# 2.9 Similar and congruent shapes

Two shapes are said to be **similar** if they are the same shape but not necessarily the same size. In other words, one may be an enlargement of the other. They may also have different orientations, as in the drawing below.

When a photograph is enlarged, the two images are similar.

But if a photograph is stretched in only one direction, the resulting shape is not similar to the original.

In effect, when two shapes are similar, one is a scaled up (or down) version of the other. Thus an accurate model and its original will be similar in this mathematical sense. If you measure the sides of the model, you will find that to produce the original, each side must be scaled up by the same amount. However, the angles remain the same in each version.

The simplest scaled shapes are similar triangles. In two similar triangles, angles in equivalent positions must be the same size. This provides a way of identifying similar triangles.

It is not necessary to calculate all the angles in two similar triangles. If two angles in one triangle match two angles in the other, then the third angle must also be the same in both, because in each case it will be 180° minus the sum of the other two angles.

Examples of similar triangles are set out below.

If two figures are the same shape *and* the same size, they are said to be **congruent**.

## Example 10

This diagram shows, in simplified form, a wooden buttress supporting the wall of a medieval church.

The angle between the ground and the buttress, , is 65°. By making appropriate assumptions, identify which triangles are similar. Calculate all the angles in the structure.

### Answer

Assume that the wall is vertical, and that the ground and *BE* are both horizontal. Also assume that *BF* and *CE* are at right angles to *AD*.

Consider the angles of Δ*ACD*: and

Then

It is easiest to see which triangles are similar if you look at them in pairs.

In each diagram, the two triangles under consideration are emphasised by heavy lines.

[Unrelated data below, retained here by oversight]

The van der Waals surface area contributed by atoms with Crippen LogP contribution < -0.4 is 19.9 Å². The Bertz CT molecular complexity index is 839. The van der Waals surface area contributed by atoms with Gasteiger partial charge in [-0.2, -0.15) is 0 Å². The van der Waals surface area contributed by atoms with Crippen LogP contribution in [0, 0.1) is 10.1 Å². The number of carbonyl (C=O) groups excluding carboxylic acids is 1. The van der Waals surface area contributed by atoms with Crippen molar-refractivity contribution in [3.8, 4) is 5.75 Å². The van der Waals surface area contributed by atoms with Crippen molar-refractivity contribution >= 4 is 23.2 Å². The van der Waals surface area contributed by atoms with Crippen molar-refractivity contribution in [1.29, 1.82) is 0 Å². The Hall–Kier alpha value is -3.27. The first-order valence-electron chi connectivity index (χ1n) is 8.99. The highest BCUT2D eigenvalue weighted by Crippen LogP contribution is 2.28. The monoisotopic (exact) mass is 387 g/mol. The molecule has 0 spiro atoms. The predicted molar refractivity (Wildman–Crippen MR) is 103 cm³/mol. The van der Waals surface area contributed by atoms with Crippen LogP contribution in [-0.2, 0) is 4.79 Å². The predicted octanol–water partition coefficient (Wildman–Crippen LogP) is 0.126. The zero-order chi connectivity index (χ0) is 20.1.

In (a), both the triangles that are outlined by heavy lines have the same angle at *A*, 25°, and both also have a right angle (at *C* and *B*, respectively). Therefore the third angle in the two triangles (at *D* and *E*) must also be the same. (You can confirm this by noticing that these are corresponding angles.) The size of these angles must be 180° − 25° − 90° = 65°.

In (b), both triangles have the same angle at *A*, 25°, and they both have a right angle (at *E* and *F*, respectively). Then the third angle in each will be the same size, 65°.

In (c), each triangle has a right angle (at *E* and *F*, respectively), and in the larger triangle is the same size as in the smaller triangle (they are corresponding angles). These corresponding angles are each 65°; hence the third angle must again be 25°.

This gives six triangles, each with angles of 25°, 90° and 65°, and so all are similar.

There is a seventh triangle that is also similar to the others, Δ*BEC*. This has a right angle, and its angle in Δ*ECD* (they are alternate angles), and so is 25°. Its third angle must therefore be 65°.

You may have met other examples of similar shapes, for example, when using scale diagrams. The scale plan of a house is similar to the actual layout of the house.